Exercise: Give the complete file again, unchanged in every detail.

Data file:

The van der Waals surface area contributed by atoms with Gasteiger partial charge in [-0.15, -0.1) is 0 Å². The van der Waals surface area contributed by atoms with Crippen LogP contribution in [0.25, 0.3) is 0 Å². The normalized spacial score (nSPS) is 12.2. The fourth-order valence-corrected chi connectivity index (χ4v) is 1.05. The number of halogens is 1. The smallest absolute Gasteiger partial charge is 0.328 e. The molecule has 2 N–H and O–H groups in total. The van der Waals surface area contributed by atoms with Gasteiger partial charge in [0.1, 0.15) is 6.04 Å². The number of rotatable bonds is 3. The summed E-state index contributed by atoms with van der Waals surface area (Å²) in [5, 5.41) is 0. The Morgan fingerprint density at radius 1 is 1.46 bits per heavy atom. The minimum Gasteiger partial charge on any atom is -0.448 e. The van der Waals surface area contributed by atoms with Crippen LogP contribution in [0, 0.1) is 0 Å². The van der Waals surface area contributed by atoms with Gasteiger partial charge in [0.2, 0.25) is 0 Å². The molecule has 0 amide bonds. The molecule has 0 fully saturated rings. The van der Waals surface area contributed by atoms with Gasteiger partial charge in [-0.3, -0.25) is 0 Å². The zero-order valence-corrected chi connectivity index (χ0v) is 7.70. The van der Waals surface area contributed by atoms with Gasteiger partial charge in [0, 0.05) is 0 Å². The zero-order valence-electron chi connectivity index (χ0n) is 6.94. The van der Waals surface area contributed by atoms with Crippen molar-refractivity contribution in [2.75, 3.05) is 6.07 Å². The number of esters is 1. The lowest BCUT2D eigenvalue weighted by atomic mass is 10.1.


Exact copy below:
The van der Waals surface area contributed by atoms with Gasteiger partial charge in [-0.15, -0.1) is 0 Å². The van der Waals surface area contributed by atoms with Crippen LogP contribution in [0.25, 0.3) is 0 Å². The normalized spacial score (nSPS) is 12.2. The fourth-order valence-corrected chi connectivity index (χ4v) is 1.05. The number of halogens is 1. The smallest absolute Gasteiger partial charge is 0.328 e. The molecule has 2 N–H and O–H groups in total. The van der Waals surface area contributed by atoms with Gasteiger partial charge in [0.1, 0.15) is 6.04 Å². The number of rotatable bonds is 3. The summed E-state index contributed by atoms with van der Waals surface area (Å²) in [5, 5.41) is 0. The Morgan fingerprint density at radius 1 is 1.46 bits per heavy atom. The minimum Gasteiger partial charge on any atom is -0.448 e. The van der Waals surface area contributed by atoms with Crippen LogP contribution in [0, 0.1) is 0 Å². The van der Waals surface area contributed by atoms with Gasteiger partial charge in [0.2, 0.25) is 0 Å². The molecule has 0 amide bonds. The molecule has 0 fully saturated rings. The van der Waals surface area contributed by atoms with Gasteiger partial charge in [-0.3, -0.25) is 0 Å². The zero-order valence-corrected chi connectivity index (χ0v) is 7.70. The van der Waals surface area contributed by atoms with Gasteiger partial charge in [0, 0.05) is 0 Å². The zero-order valence-electron chi connectivity index (χ0n) is 6.94. The van der Waals surface area contributed by atoms with Crippen molar-refractivity contribution in [2.75, 3.05) is 6.07 Å². The number of esters is 1. The lowest BCUT2D eigenvalue weighted by atomic mass is 10.1.